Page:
Bev/Al's Worst Enemy: 'No Safe Limits' Claims

Thursday (11/31) at 7:31 pm The New York Times published a stunning report that Israeli officials had obtained Hamas's battle plan more than a year before the Oct. 7 attack, but dismissed it as aspirational.

A day before, Wine Titles Media carried a report of a speech Felicity Carter, an Australian wine journalist and co-founder of Business of Drinks gave at a wine industry conference in Adelaide. She implored wine producers to battle claims put forth by the World Health Organization (WHO) that there is "no safe limit" when it comes to alcohol consumption.

“People don’t believe me, but this is the worst thing I have seen in 25 years of reporting about wine,” said Carter. “The World Health Organization came out in 2022 and they declared there is ‘no safe limit’ for drinking alcohol. They are pressuring the EU to change their guidelines about cancer, they have come out and they have said alcohol causes cancer.”

“Every time I say this, people say, ‘well prohibition didn’t work the first time’ and I say there’s a difference: prohibition was imposed by government, this is people choosing not to drink as they hear the health data.”

We've been voicing the same concerns ever since the WHO came out with its pronouncement. To us, it's a misleading message; it's probable there's at least one person on this planet who has a gene to which just one sip of wine trigger the cancer mechanism. But for most people, adverse effects from alcohol consumption require extreme consumption over a number of years. And for most people, the risk of dyeing from coronary artery disease is substantially higher that the risk of dieing from drinking a moderate amount of alcohol on a daily basis.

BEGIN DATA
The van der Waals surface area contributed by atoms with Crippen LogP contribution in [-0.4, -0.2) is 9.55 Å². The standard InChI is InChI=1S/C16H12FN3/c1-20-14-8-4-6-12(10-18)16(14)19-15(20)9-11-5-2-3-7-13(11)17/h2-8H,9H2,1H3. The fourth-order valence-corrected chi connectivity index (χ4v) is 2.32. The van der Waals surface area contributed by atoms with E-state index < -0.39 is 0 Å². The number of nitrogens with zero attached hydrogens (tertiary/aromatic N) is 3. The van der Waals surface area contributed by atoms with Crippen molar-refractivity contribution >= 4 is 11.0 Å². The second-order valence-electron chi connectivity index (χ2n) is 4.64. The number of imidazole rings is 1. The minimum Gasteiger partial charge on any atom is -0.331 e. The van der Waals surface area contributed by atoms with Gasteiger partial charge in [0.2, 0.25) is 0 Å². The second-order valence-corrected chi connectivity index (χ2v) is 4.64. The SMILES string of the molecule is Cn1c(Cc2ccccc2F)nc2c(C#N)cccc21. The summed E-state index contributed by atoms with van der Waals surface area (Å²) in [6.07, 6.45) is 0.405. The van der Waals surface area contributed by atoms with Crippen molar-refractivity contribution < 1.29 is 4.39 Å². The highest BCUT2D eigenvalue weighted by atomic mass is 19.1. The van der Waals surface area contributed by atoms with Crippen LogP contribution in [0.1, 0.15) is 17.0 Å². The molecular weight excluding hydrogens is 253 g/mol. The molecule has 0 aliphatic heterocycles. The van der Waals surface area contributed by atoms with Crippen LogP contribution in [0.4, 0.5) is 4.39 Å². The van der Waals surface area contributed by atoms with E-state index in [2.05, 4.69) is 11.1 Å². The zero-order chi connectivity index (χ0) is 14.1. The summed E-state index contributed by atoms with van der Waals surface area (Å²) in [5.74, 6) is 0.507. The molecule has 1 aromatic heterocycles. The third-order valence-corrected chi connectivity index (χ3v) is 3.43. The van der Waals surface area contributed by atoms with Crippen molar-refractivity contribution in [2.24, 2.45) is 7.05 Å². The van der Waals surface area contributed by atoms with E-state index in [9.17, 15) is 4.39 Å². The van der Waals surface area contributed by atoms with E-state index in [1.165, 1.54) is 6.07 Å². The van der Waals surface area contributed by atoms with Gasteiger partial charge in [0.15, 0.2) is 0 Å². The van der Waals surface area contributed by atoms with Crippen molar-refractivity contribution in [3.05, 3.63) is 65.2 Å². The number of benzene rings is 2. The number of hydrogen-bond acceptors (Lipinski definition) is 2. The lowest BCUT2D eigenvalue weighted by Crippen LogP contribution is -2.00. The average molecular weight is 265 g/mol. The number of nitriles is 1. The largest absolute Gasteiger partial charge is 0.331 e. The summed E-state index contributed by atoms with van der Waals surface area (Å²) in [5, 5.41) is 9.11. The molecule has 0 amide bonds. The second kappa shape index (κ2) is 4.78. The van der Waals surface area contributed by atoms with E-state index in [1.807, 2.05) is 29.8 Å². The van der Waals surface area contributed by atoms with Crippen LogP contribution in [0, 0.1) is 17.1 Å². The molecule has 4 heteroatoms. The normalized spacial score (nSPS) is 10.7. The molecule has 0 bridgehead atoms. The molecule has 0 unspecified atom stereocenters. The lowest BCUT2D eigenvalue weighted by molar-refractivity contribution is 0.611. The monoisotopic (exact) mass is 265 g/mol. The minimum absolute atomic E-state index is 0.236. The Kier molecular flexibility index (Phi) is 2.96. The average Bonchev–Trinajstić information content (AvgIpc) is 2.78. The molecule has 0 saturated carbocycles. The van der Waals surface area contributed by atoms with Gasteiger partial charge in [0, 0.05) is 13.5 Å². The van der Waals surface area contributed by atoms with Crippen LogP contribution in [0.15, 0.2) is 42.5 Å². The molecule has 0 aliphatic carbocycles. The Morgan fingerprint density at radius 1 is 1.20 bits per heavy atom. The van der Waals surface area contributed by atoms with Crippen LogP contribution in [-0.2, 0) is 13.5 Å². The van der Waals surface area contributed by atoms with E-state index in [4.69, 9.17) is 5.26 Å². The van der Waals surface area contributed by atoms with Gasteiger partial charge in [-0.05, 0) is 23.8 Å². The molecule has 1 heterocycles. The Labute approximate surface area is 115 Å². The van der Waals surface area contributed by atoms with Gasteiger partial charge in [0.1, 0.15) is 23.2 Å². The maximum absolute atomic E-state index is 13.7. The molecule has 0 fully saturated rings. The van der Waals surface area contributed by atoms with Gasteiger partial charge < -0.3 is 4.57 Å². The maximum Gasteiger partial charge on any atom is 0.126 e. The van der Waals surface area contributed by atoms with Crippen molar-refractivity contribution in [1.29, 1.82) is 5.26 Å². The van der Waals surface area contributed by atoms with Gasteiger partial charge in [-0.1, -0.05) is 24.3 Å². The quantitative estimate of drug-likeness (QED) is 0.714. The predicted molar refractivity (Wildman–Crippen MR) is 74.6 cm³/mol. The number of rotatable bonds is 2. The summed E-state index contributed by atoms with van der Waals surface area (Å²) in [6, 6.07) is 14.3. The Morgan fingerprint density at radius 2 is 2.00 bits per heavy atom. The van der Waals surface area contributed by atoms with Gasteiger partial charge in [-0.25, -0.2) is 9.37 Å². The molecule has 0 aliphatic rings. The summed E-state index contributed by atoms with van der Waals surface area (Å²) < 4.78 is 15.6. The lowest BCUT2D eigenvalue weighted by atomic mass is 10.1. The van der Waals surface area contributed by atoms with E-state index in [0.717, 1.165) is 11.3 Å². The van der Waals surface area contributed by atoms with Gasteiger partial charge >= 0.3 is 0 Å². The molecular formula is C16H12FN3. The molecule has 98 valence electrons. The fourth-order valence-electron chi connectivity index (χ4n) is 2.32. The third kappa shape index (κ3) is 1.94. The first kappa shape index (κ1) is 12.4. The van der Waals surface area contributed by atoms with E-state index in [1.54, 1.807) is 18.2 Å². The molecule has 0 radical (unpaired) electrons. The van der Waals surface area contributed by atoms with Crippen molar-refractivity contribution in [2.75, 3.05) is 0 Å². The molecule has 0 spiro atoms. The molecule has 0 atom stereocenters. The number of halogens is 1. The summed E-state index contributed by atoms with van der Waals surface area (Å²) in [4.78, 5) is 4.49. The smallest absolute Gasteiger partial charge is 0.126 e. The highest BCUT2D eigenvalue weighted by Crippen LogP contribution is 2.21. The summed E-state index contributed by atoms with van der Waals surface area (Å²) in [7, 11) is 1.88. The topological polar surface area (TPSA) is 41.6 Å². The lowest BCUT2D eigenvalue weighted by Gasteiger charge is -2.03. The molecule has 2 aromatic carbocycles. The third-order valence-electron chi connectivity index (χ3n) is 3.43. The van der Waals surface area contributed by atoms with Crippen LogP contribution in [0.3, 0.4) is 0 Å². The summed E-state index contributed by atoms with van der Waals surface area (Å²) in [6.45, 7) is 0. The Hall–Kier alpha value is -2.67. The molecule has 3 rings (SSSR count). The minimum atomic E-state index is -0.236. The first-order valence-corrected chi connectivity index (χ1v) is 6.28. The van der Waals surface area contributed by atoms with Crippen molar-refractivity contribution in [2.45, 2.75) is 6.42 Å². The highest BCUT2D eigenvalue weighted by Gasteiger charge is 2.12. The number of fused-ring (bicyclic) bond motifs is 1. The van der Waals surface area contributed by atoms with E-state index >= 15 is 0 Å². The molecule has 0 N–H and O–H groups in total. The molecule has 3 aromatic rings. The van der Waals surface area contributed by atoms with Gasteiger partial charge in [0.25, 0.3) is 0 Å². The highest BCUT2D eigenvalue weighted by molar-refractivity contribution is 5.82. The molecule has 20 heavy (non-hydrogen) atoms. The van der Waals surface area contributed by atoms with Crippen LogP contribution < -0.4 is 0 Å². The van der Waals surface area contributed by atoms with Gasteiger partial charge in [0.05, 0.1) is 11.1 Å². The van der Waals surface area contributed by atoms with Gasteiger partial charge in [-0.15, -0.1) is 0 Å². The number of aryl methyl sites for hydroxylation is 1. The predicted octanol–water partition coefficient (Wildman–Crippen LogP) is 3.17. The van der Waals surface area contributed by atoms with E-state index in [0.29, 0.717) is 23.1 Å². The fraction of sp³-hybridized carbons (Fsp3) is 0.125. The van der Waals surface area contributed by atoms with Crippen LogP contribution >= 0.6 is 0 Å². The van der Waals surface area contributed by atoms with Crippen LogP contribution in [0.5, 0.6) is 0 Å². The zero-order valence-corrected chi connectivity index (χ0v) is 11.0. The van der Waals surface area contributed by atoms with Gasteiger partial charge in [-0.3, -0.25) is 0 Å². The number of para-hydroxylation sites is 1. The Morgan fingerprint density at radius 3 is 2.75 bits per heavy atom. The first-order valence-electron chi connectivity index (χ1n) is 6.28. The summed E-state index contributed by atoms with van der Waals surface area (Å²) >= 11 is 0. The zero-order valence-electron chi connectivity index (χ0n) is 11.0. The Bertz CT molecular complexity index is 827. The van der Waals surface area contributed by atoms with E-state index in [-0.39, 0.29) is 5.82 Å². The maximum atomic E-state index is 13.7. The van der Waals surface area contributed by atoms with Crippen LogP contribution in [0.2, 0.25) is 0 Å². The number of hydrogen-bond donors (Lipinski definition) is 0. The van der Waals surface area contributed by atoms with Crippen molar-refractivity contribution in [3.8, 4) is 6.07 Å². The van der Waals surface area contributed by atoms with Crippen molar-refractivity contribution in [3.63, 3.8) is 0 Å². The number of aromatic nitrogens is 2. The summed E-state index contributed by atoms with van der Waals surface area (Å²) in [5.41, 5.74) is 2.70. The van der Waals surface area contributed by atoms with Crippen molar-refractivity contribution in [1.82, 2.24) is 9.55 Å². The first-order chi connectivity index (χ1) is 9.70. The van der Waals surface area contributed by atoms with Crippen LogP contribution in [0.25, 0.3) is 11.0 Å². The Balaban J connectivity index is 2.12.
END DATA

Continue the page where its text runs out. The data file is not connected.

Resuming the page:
But Carter is absolutely right. The WHO's campaign is insidious in that it doesn't ask government to prohibit alcohol consumption. Instead it is targeted at consumers on the principle that they will process the information and stop drinking anyway. Plus: Governments can adopt the same message, citing the World Health Organization as their authority, and most people will say, "Well, if it's the World Health Organization it must be so."

A "not one drop" campaign aimed at consumers is much more difficult for the bev/al industry to challenge than legislative action. To fight a bad bill, you only have to target 535 members of Congress and 100 senators, plus legislators in state legislators and municipal government around the country.

For the industry to rebut the WHO's claim will be a much bigger challenge. It's going to require different message, and, Carter says, perhaps encouraging moderate drinking by introducing smaller formats. For wine, it also reinforces the importance of pairing wine with food.

All three segments would benefit, we think, by focusing their messaging on the consumer, not so much on the product or the producer. How does wine, beer, or spirits benefit the consumer in terms of health? in terms of pleasant meals? etc.

The industry does a great job of messaging it s environmental activities, its diversity-equity-inclusion initiatives and its anti-drunk driving programs, including the Distilled Spirits Council's partnership with Mothers Against Drunk Driving. Now it needs to do a great job of communicating how spirits or beer or wine benefits consumers.

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